“We’re creating an amphitheater,” Hodges said. “Plus, being outside allows for more creative license. For example, [the production] ‘Jane Eyre’ needs to be two stories high.”
But what about the circus tent that’s been an iconic landmark for the group? Returning patrons needn’t worry. The tent will now serve as the festival’s “lobby.”
“This is a huge year of growth for us,” Hodges said. “I’m excited that so much of this season’s company is from Seattle. We have some really established artists with a following, and that will increase ISF’s relationship with the Seattle community.”
“I’m also excited to work with new directors,” she said, referencing award-winning Seattle directors Corey McDaniel, who is directing “Julius Caesar” and Julie Beckman, directing her own adaptation of “Jane Eyre.”
A particularly significant aspect of ISF’s 2016 season for Hodges is their production of “As You Like It” (directed by Woods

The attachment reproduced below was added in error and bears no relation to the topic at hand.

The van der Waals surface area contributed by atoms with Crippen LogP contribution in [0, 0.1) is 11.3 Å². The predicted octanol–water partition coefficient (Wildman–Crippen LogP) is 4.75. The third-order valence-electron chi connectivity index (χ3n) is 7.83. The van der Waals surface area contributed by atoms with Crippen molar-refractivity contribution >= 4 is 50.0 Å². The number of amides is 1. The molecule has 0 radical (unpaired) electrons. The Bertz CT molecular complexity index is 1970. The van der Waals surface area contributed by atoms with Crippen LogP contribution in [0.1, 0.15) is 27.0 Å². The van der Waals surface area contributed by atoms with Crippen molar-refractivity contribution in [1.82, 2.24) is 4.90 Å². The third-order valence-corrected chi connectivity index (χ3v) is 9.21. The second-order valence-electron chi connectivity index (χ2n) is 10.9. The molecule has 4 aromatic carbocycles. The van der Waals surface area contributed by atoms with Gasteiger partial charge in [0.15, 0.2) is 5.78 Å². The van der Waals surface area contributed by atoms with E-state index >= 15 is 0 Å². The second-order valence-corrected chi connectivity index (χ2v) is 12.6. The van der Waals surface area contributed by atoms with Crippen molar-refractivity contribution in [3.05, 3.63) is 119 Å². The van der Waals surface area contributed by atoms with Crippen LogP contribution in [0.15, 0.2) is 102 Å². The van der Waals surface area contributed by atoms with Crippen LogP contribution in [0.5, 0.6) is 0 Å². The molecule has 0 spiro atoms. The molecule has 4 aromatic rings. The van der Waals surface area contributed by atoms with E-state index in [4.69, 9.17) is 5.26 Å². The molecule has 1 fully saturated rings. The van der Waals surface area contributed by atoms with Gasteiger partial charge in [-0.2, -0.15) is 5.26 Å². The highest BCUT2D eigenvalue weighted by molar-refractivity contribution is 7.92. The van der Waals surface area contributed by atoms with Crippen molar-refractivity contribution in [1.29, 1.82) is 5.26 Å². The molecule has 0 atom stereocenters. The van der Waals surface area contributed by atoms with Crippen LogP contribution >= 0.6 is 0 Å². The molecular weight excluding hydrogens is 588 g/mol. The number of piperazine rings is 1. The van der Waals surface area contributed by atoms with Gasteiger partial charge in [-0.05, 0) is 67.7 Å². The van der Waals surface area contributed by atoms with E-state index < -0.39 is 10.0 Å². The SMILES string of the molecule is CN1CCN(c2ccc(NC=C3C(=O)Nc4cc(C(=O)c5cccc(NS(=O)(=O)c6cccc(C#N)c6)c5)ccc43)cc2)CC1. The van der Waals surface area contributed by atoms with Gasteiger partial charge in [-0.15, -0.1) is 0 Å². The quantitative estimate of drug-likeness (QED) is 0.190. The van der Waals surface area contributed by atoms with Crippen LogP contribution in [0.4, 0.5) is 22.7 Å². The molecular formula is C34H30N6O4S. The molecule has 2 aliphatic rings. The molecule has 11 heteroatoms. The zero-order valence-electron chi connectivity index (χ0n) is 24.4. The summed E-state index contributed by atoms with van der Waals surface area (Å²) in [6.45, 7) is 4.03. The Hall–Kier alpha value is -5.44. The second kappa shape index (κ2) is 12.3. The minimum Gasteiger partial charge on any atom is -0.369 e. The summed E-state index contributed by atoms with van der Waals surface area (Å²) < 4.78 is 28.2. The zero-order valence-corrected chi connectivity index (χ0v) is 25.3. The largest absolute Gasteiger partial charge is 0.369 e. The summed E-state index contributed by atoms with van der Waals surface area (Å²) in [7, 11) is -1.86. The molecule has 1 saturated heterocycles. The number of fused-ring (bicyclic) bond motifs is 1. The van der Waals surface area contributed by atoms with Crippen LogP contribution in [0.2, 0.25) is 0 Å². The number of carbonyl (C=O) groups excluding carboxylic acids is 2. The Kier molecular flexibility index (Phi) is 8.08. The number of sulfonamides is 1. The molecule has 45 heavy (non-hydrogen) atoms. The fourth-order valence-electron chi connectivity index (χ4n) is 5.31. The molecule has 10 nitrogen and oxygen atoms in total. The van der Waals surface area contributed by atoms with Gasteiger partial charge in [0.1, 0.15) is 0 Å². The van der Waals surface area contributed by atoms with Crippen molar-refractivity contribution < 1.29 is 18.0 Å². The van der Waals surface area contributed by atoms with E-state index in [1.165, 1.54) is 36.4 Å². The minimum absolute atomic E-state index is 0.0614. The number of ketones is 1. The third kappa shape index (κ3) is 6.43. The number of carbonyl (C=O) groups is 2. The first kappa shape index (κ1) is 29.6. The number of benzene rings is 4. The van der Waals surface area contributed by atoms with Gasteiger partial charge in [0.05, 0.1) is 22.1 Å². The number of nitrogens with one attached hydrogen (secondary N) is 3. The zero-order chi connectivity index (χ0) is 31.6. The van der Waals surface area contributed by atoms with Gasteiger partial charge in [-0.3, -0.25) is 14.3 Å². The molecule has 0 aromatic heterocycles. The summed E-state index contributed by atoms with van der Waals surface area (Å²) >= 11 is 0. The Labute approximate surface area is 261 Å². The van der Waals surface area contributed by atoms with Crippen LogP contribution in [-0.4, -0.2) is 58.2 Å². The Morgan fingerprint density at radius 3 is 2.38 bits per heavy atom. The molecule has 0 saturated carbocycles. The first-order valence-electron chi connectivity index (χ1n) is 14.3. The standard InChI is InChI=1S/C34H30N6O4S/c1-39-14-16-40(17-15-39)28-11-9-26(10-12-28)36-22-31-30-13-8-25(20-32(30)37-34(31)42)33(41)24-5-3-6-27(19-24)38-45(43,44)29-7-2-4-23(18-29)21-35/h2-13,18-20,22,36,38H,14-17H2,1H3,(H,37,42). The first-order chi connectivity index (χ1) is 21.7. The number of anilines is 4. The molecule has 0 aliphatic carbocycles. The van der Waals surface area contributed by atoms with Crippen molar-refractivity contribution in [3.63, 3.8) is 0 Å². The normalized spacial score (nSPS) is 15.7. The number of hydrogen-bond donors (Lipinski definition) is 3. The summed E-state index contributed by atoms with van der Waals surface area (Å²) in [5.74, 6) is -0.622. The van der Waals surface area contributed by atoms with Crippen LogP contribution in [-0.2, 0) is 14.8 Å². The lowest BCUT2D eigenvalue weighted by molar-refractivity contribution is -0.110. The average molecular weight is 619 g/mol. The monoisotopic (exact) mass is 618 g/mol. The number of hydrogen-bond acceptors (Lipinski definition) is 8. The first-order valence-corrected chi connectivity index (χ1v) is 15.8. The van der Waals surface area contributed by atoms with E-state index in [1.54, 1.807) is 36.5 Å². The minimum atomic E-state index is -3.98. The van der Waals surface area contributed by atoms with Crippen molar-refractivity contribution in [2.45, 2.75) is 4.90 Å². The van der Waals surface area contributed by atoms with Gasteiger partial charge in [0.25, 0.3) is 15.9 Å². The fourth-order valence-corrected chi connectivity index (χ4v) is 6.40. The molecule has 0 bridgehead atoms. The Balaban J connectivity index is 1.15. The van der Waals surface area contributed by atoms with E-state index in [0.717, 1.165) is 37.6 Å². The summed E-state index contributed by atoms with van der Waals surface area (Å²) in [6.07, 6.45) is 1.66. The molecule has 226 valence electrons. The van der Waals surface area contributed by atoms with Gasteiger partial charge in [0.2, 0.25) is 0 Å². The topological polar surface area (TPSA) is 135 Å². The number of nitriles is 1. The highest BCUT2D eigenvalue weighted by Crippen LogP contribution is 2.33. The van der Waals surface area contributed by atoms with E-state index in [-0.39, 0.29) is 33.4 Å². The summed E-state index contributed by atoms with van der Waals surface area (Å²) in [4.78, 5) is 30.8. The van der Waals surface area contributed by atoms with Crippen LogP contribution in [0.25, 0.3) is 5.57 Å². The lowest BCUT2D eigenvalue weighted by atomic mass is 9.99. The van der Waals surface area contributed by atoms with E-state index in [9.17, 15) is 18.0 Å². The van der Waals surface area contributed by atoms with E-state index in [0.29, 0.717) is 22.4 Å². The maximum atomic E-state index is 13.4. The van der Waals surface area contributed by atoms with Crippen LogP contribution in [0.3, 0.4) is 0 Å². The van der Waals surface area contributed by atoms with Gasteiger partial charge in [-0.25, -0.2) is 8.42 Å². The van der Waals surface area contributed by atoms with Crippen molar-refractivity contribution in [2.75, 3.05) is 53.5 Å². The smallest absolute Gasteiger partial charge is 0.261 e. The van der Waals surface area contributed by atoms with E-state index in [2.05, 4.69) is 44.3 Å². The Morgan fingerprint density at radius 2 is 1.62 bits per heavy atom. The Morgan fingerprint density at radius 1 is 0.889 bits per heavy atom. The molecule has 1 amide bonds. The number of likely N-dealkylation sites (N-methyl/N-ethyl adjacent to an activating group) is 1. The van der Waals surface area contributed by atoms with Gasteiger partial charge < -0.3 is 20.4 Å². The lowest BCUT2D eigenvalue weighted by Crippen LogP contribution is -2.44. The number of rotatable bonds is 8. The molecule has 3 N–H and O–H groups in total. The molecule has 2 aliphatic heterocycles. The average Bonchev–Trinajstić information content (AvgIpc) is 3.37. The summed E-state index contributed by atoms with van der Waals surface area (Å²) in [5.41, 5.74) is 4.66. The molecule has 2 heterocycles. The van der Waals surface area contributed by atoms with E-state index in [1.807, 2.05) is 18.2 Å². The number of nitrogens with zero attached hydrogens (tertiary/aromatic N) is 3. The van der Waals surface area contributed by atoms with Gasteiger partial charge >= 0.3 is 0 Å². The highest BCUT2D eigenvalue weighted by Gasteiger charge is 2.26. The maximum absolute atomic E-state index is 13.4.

“I’m really stoked for ‘As You Like It’,” Hodges said. “I’m so excited to come back to Rosalind and her Forest of Arden when I’m so much further along in my craft. It’s definitely part of that journey to self [that she learned in conservatory].”
When asked what her favorite part of being an actor is, Hodges grows thoughtful: “I’m grateful for the empathy I’m reminded of every day in my work. To be an actor you have to really be able to understand and embody a different perspective. As a human that’s what I’m most grateful for.”
Her least favorite?
“Closing night!” she howls. “It’s the worst! So depressing.”
Catch Olena Hodges and the rest of the Island Shakespeare Festival in “As You Like It,” “Jane Eyre” and “Julius Caesar” from July 8 through Sept. 11in Langley. For details, please visit http://www.islandshakespearefest.org/.
Image at top: Olena Hodges (photo by Michael Stadler)
Leslie Irish Evans is a podcast host, Huffington Post blogger, and the author of “Peeling Mom Off the Ceiling: Reclaiming Your Life From Your Kids.” She lives in Langley. Learn more about her at http://www.leslieirishevans.com.